In 2013, Facebook CEO Mark Zuckerberg announced the launch of Internet.org, a global partnership program intended to bring Internet access to every single person on the the planet. Last week, Zuckerberg announced the "next step" for Internet.org, the Internet.org Platform. The platform constitutes an open program for developers to create basic connected services at no cost.
Zuckerberg explained that Internet.org will support "two important principles" that "must co-exist" for the world to fully enjoy the potential of the Internet: "connecting everyone in the world and net neutrality."
The Internet.org Platform invites any individual or company to join Facebook and partners to create basic, free services that attract new users to the Internet. Zuckerberg gave examples of basic services that include healthcare, job listings and education. Critics of Internet.org have largely cited its walled-off approach that limited development under the project to handpicked Facebook partners. The open, platform approach addresses the criticism with the open invitation to anyone with the desire to connect the world. Zuckerberg openly addressed the criticism, and the tens of billions of dollars required to maintain the Internet on a yearly basis, but suggested that the basic services offered through Internet.org constitute a sustainable model through the new users the platform will attract. He suggested that free access to the Internet should be thought of through a lens similar to anti-discrimination laws.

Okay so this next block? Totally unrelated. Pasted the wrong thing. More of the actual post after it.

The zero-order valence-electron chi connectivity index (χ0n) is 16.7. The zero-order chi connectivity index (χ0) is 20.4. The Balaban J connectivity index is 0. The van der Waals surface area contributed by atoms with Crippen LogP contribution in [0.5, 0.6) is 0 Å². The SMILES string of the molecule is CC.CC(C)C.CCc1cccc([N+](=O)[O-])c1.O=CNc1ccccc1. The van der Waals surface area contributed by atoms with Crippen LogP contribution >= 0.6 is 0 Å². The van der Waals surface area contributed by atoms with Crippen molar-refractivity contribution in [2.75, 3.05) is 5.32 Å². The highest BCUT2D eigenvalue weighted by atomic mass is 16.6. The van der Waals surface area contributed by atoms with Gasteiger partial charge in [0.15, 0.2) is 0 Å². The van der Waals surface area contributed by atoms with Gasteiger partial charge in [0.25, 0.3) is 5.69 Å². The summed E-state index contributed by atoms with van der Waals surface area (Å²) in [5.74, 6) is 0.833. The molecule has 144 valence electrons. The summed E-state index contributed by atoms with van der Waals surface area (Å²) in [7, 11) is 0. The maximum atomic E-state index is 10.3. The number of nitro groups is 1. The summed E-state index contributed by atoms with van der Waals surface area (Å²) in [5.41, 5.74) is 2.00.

With no ads, an open invitation to the entire world, and the straightforward goal of attracting users and connecting the world, Facebook seems to have addressed the "walled garden" criticism of Internet.org. As the platform matures, we will see if Facebook's attempt succeeds. Eighty percent of the world lives within range of Internet access, but only 30% of the world is connected. Is Internet.org the platform to narrow that gap?